Thursday, August 16, 2012

Sleeping on these 'Distant Relatives'

On May 18th, 2010 Nas and Damian Marley released the much anticipated hip-hop and reggae fusion album 'Distant Relatives'. It contains themes that touch on poverty, politics, ancestry, friendship, belief and the plight of my continent Africa. I have had this album on repeat today, and today just also happens to be the first time I am listening to the whole album. I am one of those people who sleep on things that everyone is hyped up about, and I wait. My wait this time though has been very long. And the wait has been worth every single beat of this album I missed initially.

To quote 'when music hits you, you feel no pain' is perfect for today. Because it does not matter when I listened to this album, it would have sounded exactly the same as it does right now. Perfect. Nas happens to be my second favourite rapper after the late Tupac Shakur. And Damian happens to be the son of a legendary reggae artist and respected revolutionary Bob Marley. What better way to compile music built for my ears? For me, this album was bound to be perfect.

On repeat is 'Patience' which has mystic undertones, with a sample from the song 'Sabali' by Amadou Bajayoko and his wife Mariam Doumbia. It is a mellow track with sharp lyricism, a clear indication of the talent of both Nas and Damian.

My favourite though is 'In his own Words' which almost reduced me to tears. I had to discipline myself because I was at work, and that is very unprofessional. The chorus: "Jah told you in his own words 'I'll see you through'. To guide you in this cold world, and 'I'll see you through" sung by Damian is a vocal testament that makes me feel good! The lyrics between Nas and Damian sound something like a prayer, a testimony, admitting flaws and a stand against the despair in the world.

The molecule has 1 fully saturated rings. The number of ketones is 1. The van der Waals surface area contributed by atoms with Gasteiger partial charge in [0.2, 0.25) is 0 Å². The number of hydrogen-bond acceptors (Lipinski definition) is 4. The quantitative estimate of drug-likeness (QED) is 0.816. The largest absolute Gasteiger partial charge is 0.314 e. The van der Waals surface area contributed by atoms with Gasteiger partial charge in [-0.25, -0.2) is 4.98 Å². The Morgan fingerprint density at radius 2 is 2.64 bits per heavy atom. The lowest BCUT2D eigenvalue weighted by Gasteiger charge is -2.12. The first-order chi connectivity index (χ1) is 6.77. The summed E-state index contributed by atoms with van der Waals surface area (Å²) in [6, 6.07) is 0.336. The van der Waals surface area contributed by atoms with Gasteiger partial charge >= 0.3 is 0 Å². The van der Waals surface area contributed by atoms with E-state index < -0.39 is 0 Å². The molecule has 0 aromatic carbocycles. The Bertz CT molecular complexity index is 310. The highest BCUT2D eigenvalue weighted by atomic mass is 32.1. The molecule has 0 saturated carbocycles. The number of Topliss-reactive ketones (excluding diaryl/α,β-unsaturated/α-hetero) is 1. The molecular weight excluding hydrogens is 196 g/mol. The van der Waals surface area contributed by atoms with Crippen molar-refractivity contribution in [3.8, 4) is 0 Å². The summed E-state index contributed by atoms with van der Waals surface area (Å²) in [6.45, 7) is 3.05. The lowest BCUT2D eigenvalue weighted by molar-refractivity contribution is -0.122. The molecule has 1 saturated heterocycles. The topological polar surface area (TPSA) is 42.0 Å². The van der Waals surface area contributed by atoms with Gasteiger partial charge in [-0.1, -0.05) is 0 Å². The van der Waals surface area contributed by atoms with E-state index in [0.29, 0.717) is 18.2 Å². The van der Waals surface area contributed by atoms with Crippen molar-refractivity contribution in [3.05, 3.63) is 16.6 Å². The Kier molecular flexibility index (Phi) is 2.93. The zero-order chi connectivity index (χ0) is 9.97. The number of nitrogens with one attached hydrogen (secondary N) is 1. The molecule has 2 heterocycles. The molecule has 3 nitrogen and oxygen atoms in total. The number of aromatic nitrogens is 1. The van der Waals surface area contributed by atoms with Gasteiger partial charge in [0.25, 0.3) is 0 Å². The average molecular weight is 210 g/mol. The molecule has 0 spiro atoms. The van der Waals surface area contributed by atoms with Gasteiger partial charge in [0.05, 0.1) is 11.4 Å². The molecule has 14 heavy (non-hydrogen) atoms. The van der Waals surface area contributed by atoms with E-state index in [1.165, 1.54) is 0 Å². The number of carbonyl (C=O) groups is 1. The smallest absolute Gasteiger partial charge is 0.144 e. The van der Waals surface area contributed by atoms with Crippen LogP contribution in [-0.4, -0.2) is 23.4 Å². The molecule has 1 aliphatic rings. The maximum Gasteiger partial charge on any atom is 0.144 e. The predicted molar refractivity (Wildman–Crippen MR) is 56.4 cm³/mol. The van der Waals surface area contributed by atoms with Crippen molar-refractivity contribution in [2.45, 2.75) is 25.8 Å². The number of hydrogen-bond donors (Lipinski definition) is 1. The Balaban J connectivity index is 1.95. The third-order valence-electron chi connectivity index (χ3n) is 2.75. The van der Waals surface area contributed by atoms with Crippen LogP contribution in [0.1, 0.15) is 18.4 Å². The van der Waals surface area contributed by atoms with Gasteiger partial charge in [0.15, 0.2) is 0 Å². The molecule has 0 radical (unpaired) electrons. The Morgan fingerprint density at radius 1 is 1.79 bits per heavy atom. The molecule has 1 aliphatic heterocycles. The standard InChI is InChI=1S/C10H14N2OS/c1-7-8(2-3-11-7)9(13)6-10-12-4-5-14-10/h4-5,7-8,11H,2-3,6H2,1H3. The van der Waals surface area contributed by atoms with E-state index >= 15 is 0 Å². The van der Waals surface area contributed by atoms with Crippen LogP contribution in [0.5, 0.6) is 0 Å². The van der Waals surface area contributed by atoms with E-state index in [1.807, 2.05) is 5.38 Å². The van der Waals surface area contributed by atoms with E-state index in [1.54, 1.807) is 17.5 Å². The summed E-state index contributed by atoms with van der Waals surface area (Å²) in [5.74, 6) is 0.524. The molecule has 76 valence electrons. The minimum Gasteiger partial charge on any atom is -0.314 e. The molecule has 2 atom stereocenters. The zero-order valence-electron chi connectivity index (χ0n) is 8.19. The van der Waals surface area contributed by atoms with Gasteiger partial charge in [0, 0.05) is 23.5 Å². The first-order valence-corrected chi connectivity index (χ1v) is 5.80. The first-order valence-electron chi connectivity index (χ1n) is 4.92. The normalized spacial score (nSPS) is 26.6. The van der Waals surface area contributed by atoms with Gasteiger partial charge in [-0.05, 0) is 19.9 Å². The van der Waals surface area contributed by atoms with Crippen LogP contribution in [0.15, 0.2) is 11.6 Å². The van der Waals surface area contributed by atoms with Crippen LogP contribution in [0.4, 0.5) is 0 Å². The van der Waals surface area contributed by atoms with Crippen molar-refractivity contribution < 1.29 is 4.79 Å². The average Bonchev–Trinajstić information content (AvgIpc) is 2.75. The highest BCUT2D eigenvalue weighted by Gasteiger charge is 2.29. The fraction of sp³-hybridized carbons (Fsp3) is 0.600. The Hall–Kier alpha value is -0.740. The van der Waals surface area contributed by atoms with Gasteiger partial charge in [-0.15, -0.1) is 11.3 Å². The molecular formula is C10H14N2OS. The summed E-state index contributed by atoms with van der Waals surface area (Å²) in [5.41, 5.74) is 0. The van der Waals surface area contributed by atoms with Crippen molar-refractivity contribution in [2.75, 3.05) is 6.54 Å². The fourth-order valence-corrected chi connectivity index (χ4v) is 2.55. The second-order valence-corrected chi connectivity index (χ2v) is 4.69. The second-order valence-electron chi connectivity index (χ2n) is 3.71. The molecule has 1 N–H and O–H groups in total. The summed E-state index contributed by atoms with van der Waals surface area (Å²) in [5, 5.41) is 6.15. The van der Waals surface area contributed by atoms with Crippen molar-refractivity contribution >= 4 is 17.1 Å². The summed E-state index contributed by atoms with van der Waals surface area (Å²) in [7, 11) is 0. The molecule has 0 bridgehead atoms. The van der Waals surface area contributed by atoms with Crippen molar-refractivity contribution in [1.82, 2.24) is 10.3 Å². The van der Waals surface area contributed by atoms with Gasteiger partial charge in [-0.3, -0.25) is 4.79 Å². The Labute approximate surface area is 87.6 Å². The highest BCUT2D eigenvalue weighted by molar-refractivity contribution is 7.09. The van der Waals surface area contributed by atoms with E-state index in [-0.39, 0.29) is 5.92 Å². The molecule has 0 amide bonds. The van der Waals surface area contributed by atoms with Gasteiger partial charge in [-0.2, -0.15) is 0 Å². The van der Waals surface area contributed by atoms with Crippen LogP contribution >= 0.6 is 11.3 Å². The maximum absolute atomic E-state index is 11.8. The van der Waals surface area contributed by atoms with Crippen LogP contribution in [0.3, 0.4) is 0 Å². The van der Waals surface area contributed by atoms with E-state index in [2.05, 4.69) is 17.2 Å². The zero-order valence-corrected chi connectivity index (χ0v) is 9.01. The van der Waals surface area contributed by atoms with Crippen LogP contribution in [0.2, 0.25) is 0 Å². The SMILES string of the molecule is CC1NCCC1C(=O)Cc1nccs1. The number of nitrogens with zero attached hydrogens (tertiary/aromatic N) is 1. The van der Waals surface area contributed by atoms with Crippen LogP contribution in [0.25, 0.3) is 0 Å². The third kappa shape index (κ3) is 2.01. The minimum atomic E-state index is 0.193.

Its hard to love or enjoy every song in an album, and I have not skipped any throughout repeating the album. I will admit that I play some songs more than others, and sometimes I cannot really hear what Damian is saying. The balance is fair, if you love hip-hop more, it caters for you without taking away from those who love reggae more. For those who, unlike me, were more eager to get their hands on this album, what are your thoughts on it?

I have read both positive and negative reviews about it, and I personally think if one does not understand the African dream, the plight of hip-hop, the preaching of reggae, then this album will not make sense. We are growing wiser, and society needs to understand that it takes a black man to understand himself better than anyone else. Its Real.

For the love of music, signing out...


Thanks for sharing your thoughts, much appreciated.